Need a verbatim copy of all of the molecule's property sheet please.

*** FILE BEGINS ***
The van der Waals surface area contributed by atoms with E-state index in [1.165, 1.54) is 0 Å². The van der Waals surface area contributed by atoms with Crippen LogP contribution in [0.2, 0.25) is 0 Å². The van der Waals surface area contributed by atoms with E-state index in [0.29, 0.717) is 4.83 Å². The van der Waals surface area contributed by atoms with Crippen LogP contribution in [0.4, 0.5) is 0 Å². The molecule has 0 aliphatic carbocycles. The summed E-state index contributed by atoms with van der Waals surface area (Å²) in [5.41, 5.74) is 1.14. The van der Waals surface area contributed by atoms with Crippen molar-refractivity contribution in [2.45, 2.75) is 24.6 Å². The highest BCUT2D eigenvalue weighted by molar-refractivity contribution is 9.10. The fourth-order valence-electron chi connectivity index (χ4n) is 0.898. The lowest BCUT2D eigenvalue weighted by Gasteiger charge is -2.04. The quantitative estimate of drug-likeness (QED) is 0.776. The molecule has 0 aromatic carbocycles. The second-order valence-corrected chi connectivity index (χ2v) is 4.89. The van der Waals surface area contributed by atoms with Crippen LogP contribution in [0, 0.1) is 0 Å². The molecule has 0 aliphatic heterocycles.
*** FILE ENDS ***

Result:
The van der Waals surface area contributed by atoms with E-state index in [1.165, 1.54) is 0 Å². The van der Waals surface area contributed by atoms with Crippen LogP contribution in [0.2, 0.25) is 0 Å². The van der Waals surface area contributed by atoms with E-state index in [0.29, 0.717) is 4.83 Å². The van der Waals surface area contributed by atoms with Crippen LogP contribution in [0.4, 0.5) is 0 Å². The molecule has 0 aliphatic carbocycles. The summed E-state index contributed by atoms with van der Waals surface area (Å²) in [5.41, 5.74) is 1.14. The van der Waals surface area contributed by atoms with Crippen molar-refractivity contribution in [2.45, 2.75) is 24.6 Å². The highest BCUT2D eigenvalue weighted by molar-refractivity contribution is 9.10. The fourth-order valence-electron chi connectivity index (χ4n) is 0.898. The lowest BCUT2D eigenvalue weighted by Gasteiger charge is -2.04. The quantitative estimate of drug-likeness (QED) is 0.776. The molecule has 0 aromatic carbocycles. The second-order valence-corrected chi connectivity index (χ2v) is 4.89. The van der Waals surface area contributed by atoms with Crippen LogP contribution in [0, 0.1) is 0 Å². The molecule has 0 aliphatic heterocycles.